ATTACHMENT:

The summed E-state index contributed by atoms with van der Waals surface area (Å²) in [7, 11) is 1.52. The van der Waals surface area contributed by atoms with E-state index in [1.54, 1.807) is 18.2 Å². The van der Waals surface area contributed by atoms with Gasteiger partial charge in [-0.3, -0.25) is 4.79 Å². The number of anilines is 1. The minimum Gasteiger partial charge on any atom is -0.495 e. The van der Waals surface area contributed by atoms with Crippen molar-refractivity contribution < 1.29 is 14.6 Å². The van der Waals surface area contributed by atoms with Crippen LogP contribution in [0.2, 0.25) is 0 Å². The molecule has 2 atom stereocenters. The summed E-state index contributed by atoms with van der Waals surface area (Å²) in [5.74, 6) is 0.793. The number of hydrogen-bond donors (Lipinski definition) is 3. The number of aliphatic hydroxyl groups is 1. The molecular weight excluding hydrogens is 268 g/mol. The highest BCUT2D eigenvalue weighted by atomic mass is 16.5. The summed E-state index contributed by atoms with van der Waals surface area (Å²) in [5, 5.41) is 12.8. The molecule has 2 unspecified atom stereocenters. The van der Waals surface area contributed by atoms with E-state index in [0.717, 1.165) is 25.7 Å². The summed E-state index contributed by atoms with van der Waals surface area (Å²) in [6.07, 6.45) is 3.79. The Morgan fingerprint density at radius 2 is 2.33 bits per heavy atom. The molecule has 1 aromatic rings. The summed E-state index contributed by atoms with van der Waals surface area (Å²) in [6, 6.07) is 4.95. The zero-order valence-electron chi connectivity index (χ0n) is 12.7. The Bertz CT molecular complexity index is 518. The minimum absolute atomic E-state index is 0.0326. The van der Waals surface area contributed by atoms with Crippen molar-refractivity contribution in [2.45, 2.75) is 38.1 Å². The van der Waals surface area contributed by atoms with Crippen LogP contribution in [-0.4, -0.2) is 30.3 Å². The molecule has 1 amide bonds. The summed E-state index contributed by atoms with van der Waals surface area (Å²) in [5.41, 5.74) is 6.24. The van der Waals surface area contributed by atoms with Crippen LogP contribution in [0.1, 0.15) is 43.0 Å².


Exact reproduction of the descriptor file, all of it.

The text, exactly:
The summed E-state index contributed by atoms with van der Waals surface area (Å²) in [7, 11) is 1.52. The van der Waals surface area contributed by atoms with E-state index in [1.54, 1.807) is 18.2 Å². The van der Waals surface area contributed by atoms with Gasteiger partial charge in [-0.3, -0.25) is 4.79 Å². The number of anilines is 1. The minimum Gasteiger partial charge on any atom is -0.495 e. The van der Waals surface area contributed by atoms with Crippen molar-refractivity contribution < 1.29 is 14.6 Å². The van der Waals surface area contributed by atoms with Crippen LogP contribution in [0.2, 0.25) is 0 Å². The molecule has 2 atom stereocenters. The summed E-state index contributed by atoms with van der Waals surface area (Å²) in [5.74, 6) is 0.793. The number of hydrogen-bond donors (Lipinski definition) is 3. The number of aliphatic hydroxyl groups is 1. The molecular weight excluding hydrogens is 268 g/mol. The highest BCUT2D eigenvalue weighted by atomic mass is 16.5. The summed E-state index contributed by atoms with van der Waals surface area (Å²) in [5, 5.41) is 12.8. The molecule has 2 unspecified atom stereocenters. The van der Waals surface area contributed by atoms with E-state index in [0.717, 1.165) is 25.7 Å². The summed E-state index contributed by atoms with van der Waals surface area (Å²) in [6.07, 6.45) is 3.79. The Morgan fingerprint density at radius 2 is 2.33 bits per heavy atom. The molecule has 1 aromatic rings. The summed E-state index contributed by atoms with van der Waals surface area (Å²) in [6, 6.07) is 4.95. The zero-order valence-electron chi connectivity index (χ0n) is 12.7. The Bertz CT molecular complexity index is 518. The minimum absolute atomic E-state index is 0.0326. The van der Waals surface area contributed by atoms with Crippen molar-refractivity contribution in [2.45, 2.75) is 38.1 Å². The van der Waals surface area contributed by atoms with Crippen LogP contribution in [-0.4, -0.2) is 30.3 Å². The molecule has 1 amide bonds. The summed E-state index contributed by atoms with van der Waals surface area (Å²) in [5.41, 5.74) is 6.24. The van der Waals surface area contributed by atoms with Crippen LogP contribution in [0.1, 0.15) is 43.0 Å².